In December 2009, Davis testified that he was the primary caretaker of his children and that Mandy worked outside the home doing graphic design for a newspaper. (AR 1210.) In December 2011, Mandy testified that Davis watched their daughters (ages two and nine at the time) only on Sunday and Monday evenings while Mandy worked (AR 2499); and he watched television and slept most of the day (AR 2497; see AR 2672, 2685 (Davis and Mandy testifying in September 2013 that Davis watched television for much of the day)). Mandy further testified that, although prior to December 2011, Davis cared for their girls more frequently and did housework while she was at work, his depression had worsened so that he did not do much of that anymore. (AR 2500-01.)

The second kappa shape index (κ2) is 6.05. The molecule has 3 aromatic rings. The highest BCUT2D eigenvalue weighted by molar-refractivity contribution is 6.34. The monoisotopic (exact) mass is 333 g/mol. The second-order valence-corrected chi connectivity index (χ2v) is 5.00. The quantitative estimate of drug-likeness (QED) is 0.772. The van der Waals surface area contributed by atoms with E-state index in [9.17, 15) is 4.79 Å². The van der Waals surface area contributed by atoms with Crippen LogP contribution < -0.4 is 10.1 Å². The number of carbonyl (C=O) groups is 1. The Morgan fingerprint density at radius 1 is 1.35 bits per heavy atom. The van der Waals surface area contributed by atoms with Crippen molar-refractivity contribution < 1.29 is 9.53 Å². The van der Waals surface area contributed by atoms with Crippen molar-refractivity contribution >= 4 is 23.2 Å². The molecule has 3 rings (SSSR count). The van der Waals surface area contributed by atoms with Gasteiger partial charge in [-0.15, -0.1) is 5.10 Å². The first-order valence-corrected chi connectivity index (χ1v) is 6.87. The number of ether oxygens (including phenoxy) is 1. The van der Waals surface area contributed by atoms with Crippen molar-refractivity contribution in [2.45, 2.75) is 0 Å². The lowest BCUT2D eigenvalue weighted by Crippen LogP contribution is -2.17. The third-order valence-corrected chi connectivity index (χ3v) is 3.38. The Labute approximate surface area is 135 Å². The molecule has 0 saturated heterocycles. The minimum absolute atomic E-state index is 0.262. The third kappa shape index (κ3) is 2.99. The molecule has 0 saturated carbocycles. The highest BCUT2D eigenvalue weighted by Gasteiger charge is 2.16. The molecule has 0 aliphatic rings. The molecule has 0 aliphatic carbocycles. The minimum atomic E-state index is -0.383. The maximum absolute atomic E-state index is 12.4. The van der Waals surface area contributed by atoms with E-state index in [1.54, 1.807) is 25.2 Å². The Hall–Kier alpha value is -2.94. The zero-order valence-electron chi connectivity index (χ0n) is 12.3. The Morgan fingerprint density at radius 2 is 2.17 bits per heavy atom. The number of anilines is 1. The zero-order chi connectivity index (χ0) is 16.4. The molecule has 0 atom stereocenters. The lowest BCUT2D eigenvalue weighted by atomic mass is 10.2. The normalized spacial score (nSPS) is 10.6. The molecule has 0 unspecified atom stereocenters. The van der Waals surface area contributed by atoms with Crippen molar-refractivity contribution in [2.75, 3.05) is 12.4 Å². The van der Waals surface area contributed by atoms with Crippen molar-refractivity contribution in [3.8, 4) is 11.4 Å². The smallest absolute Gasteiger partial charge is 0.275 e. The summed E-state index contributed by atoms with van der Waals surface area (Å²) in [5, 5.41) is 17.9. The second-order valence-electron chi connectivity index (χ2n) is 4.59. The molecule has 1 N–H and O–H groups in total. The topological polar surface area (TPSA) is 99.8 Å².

In September 2013, Mandy testified that the family had received state subsidized childcare from 2008 through April 2013 because she was working and Davis “had mood instability and could not care for the kids full[]time.” (AR 2678.) Mandy further testified that Davis had cared for their younger daughter in 2009, but that lasted only “a couple weeks” because “he was clearly not able to and [they therefore] found daycare.” (Id.) Mandy explained that Davis was “fine” in emergencies but he did not interact with their children; he was “hostile” with their older daughter; and he had “violent thoughts towards” their younger daughter. (Id.) In August 2016, Mandy testified that Davis could not care for their children due to his anxiety and anger outbursts. (AR 2393.) She explained that he has “a very hard time trying to remain unemotional and unreactive when it comes to parenting.” (Id.) Nonetheless, Mandy stated that Davis stayed home with the children three days a week while she worked, although they were older and did not require much supervision anymore. (AR 2394.) During a typical day, Mandy stated that Davis did some household chores like the dishes and laundry, fed their pets, and tinkered on electronics; on some days, however, she said he did nothing all day. (AR 2397.) Mandy also noted that sometimes Davis went to the thrift shop and “talk[ed] to the old ladies down there” while looking for free electronics. (AR 2399.)